The Puentes of Chimalistac are a series of very old, colonial-period bridges. These were built in the 16th century by the Carmelites from the gigantic monastery which is today the Museo de el Carmen.
The Chimalistac neighborhood was for two centuries their orchard land. The bridges were part of their effort to channel the Magdalena River to water their orchards and gardens. This hydraulic system began at the Casa Jaime Sabines, across Avenida Revolución to the west. The building today housing the cultural center was, during the colonial period, the waterworks for the entire giant complex, including these orchards. The bridges pass at several points on today’s Paseo del Río street. During the colonial period it ran along both sides of the Magdalena River. Today, it’s a footpath.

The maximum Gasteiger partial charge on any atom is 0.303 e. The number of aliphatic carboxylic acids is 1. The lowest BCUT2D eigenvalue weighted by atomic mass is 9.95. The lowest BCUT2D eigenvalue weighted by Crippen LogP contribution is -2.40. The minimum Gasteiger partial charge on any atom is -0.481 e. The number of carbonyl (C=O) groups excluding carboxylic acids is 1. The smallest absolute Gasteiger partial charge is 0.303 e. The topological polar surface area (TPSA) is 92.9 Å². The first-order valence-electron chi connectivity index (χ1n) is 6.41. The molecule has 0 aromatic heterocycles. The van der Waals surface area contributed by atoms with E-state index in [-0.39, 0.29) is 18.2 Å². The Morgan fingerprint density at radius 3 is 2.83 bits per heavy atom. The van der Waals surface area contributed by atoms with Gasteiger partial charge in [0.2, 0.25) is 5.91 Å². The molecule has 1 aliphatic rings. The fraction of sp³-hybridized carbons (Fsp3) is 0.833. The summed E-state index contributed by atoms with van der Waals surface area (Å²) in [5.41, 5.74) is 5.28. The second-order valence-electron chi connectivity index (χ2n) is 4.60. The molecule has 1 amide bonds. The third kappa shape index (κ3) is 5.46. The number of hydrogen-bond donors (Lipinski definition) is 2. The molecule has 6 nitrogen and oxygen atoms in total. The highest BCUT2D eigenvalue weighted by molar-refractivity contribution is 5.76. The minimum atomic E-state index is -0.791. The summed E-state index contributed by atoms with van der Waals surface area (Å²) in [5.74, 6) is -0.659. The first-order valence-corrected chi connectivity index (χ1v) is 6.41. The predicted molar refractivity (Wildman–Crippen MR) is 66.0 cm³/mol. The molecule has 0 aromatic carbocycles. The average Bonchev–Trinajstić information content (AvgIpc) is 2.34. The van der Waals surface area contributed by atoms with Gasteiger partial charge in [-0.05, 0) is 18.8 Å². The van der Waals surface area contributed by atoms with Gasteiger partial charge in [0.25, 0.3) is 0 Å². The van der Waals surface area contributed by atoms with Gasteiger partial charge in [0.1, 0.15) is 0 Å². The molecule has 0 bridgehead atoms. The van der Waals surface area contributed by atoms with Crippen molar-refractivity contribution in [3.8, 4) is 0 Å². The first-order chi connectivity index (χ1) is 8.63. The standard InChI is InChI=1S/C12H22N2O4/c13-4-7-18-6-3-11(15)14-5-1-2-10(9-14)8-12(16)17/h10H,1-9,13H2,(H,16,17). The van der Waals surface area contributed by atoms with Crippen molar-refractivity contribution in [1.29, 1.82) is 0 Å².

A richly residential neighborhood, Chimalistac’s name is a mix of two Nahuatl words: chimalli (shield) and iztac, meaning white: The place of the white shield. This was the name of a pre-Hispanic village, Temalistac, which had been in the area. Temalistac was an important tributary to the Tepanacs of Azcapotzalco, but assisted in their overthrow with the formation of the Triple Alliance in 1430.
Between 1521 and 1523 members of Hernán Cortés’s army settled in the area. One Juan de Guzmán Ixtolinque originally received the territory. He lived until 1569. His grandson, Felipe de Guzmán Ixtolinque and his wife then donated the property to the Carmelites, and they begin building the complex in 1615. Their construction projects lasted through the 17th century. The Carmelites only abandoned the property after the Reforma laws of 1857.
The Puentes de Chimalistac are a just few blocks from Metro Miguel Ángel de Quevedo and close to Parque La Bombilla. A lot of guests will walk the Chimalistac neighborhood for a chance to visit the Hermito de Secretos, and the numerous public parks and gardens between here and the museum.